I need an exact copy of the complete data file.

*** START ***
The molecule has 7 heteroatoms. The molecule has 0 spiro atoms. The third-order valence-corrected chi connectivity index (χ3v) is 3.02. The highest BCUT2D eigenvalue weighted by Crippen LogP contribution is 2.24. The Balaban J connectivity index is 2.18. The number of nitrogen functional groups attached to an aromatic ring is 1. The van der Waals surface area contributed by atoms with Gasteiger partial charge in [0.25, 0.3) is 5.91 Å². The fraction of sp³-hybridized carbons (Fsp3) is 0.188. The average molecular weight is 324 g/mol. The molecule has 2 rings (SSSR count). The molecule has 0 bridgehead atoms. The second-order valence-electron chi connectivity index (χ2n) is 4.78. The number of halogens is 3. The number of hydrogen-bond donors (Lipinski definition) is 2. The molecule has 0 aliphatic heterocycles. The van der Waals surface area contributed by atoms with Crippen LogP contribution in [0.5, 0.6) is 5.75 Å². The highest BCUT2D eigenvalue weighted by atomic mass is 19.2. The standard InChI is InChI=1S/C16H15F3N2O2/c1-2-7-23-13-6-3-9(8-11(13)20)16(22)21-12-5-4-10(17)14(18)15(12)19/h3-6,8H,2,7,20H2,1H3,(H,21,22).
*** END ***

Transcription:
The molecule has 7 heteroatoms. The molecule has 0 spiro atoms. The third-order valence-corrected chi connectivity index (χ3v) is 3.02. The highest BCUT2D eigenvalue weighted by Crippen LogP contribution is 2.24. The Balaban J connectivity index is 2.18. The number of nitrogen functional groups attached to an aromatic ring is 1. The van der Waals surface area contributed by atoms with Gasteiger partial charge in [0.25, 0.3) is 5.91 Å². The fraction of sp³-hybridized carbons (Fsp3) is 0.188. The average molecular weight is 324 g/mol. The molecule has 2 rings (SSSR count). The molecule has 0 bridgehead atoms. The second-order valence-electron chi connectivity index (χ2n) is 4.78. The number of halogens is 3. The number of hydrogen-bond donors (Lipinski definition) is 2. The molecule has 0 aliphatic heterocycles. The van der Waals surface area contributed by atoms with Crippen LogP contribution in [0.5, 0.6) is 5.75 Å². The highest BCUT2D eigenvalue weighted by atomic mass is 19.2. The standard InChI is InChI=1S/C16H15F3N2O2/c1-2-7-23-13-6-3-9(8-11(13)20)16(22)21-12-5-4-10(17)14(18)15(12)19/h3-6,8H,2,7,20H2,1H3,(H,21,22).